Friday, March 16, 2018

Friday, March 9, 2018

Spring Pops Concert Features Vocalist Amanda Carr

Amanda Carr
Guest Artist Amanda Carr, perennial favorite with Concord Band Pops concert audiences, rejoins the Band at 51 Walden on April 6 and 7 for Spring Pops, 2018. The fabulous Ms. Carr, who is one of only two Honorary Members of the Concord Band, will be featured in a wide variety of musical selections from the American Songbook, including jazz and swing originals, as well as arrangements specially commissioned for Amanda and the Concord Band. Carr’s multi-styled vocal work and fresh interpretations will delight both the audience and band members alike! The Concord Band Jazz Combo will join the exciting and fun-filled evening of music for a special tune with Amanda.

featuring jazz vocalist Amanda Carr

Friday, April 6, 2018 at 8 pm.
Sponsored by the Rotary Club of Concord
For ticket prices and reservations,
Call: 978-394-5158 or 978-505-2783

Saturday, April 7, 2019 at 8pm.
Sponsored by the Concord Band
Tickets: Adults—$25, children (under 12)—$15
Order online
Call: 978-897-9969

Monday, March 5, 2018

Review: Concord Band Winter Concert, "Anniversaries"

by Cal Armistead 

First, full disclosure: despite living in the Concord area for nearly twenty years, I’d never been to a concert of The Concord Band until last Saturday evening. And now, although I’m late to the party, I can with authority chastise myself for missing out all these years. It was my great delight to finally experienced this local cultural treasure first-hand at 51 Walden in Concord on March 3rd.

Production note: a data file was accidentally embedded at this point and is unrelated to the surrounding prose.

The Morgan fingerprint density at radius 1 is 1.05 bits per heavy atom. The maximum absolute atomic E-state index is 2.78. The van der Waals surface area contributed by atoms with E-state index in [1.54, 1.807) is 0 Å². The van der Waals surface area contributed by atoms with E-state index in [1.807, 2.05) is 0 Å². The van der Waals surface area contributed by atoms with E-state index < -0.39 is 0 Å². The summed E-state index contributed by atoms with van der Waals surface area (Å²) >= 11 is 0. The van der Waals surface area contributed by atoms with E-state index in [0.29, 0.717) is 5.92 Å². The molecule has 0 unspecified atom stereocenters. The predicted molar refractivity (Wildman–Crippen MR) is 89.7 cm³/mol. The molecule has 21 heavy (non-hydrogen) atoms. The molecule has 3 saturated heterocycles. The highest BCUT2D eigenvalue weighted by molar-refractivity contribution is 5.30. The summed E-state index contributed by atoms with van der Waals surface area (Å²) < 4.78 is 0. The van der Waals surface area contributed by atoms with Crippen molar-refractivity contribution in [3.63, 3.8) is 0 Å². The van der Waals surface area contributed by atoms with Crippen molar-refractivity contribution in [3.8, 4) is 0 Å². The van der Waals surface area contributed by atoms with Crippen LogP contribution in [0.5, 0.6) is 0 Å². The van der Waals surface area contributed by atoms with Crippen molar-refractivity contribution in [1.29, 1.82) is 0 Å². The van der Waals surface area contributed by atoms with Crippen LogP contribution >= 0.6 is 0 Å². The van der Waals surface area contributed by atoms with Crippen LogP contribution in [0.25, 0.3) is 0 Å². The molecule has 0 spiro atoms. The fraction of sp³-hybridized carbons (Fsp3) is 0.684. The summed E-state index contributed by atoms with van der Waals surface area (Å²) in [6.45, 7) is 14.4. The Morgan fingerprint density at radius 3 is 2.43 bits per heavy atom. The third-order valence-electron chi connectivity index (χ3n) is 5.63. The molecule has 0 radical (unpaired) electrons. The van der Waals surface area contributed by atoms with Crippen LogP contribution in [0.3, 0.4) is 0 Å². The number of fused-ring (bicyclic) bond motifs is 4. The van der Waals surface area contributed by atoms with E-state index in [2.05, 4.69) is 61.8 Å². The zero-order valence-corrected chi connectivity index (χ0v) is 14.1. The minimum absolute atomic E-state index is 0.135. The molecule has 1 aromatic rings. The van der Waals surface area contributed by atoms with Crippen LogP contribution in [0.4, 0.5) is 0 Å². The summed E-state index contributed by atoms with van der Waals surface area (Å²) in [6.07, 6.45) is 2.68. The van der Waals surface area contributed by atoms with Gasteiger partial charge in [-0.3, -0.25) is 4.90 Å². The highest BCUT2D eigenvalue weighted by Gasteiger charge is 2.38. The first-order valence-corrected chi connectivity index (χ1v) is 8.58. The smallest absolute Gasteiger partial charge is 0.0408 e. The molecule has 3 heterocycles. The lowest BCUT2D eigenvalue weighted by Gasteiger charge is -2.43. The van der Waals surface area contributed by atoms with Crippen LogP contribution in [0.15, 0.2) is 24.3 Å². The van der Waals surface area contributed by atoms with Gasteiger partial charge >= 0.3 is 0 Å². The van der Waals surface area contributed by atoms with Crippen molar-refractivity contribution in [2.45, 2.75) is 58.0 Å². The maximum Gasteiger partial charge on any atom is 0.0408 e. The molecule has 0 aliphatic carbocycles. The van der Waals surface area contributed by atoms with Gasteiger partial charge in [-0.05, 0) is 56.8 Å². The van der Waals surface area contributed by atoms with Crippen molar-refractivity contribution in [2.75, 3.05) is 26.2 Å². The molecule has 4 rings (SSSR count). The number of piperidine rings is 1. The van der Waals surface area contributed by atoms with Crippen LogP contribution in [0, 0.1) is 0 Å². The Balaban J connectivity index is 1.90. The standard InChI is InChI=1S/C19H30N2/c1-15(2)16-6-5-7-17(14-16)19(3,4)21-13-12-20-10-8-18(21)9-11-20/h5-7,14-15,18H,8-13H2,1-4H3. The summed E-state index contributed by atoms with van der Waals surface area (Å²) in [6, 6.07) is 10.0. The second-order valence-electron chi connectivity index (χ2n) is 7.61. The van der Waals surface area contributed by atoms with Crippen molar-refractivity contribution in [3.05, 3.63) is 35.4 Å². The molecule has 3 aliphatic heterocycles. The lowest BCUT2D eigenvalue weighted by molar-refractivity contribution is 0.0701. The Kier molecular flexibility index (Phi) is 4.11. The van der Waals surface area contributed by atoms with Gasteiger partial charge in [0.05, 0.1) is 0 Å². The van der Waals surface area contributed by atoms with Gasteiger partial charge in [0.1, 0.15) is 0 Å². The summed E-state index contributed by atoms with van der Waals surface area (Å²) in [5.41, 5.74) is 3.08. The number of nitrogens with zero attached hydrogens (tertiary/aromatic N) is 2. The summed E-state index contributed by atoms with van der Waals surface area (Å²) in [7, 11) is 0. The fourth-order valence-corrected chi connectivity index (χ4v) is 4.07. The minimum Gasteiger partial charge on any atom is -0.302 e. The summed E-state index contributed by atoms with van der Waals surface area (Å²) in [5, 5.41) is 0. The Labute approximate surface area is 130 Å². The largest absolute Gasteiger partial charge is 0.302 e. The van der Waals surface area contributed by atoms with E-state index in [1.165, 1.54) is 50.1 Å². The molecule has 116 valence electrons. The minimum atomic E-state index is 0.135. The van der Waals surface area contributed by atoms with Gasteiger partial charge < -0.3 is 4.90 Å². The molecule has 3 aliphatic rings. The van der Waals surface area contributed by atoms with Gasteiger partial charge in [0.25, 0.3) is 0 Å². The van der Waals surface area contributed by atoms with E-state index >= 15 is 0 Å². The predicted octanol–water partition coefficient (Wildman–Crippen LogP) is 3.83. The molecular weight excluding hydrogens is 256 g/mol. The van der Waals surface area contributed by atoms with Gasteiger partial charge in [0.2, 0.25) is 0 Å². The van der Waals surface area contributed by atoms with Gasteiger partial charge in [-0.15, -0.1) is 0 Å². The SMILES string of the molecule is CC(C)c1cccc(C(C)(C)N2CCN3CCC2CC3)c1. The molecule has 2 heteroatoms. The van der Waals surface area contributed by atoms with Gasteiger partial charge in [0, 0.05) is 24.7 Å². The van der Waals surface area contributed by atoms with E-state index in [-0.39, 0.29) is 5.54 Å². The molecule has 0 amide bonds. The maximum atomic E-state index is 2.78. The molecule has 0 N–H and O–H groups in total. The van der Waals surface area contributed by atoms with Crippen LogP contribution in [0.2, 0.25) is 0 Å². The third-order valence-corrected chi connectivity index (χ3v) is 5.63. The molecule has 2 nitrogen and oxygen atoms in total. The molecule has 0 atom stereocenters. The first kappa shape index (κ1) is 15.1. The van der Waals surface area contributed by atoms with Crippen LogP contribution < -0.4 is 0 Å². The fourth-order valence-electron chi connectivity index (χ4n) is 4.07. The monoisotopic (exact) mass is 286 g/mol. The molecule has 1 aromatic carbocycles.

The inspiration behind the music for the Winter Concert was “1818, 1918, 2018Anniversaries,” and began, stated music director and conductor James O’Dell, with the celebration of the 100th birthday this year of composer Leonard Bernstein. “Then we started thinking, ‘what else can we tie in?’ We came up with [Charles] Gounod’s 200th,” he said. As for the rest? The connection was applied loosely, he admitted, “a little bit, but not too much.” Certainly anniversaries are on the minds of The Concord Band members and enthusiasts as they contemplate their 60th year in 2019.

The concert began with Overture to Candide, its performance dedicated to assistant conductor Steven Barbas, who was unable to lead the piece as planned Saturday night due to a death in his family. The exciting Overture was a treat for theater nerds in the audience (this reporter included), reminding us of the comic operetta based on Voltaire’s work that had its premiere under the direction of Bernstein by the New York Philharmonic Orchestra in 1957.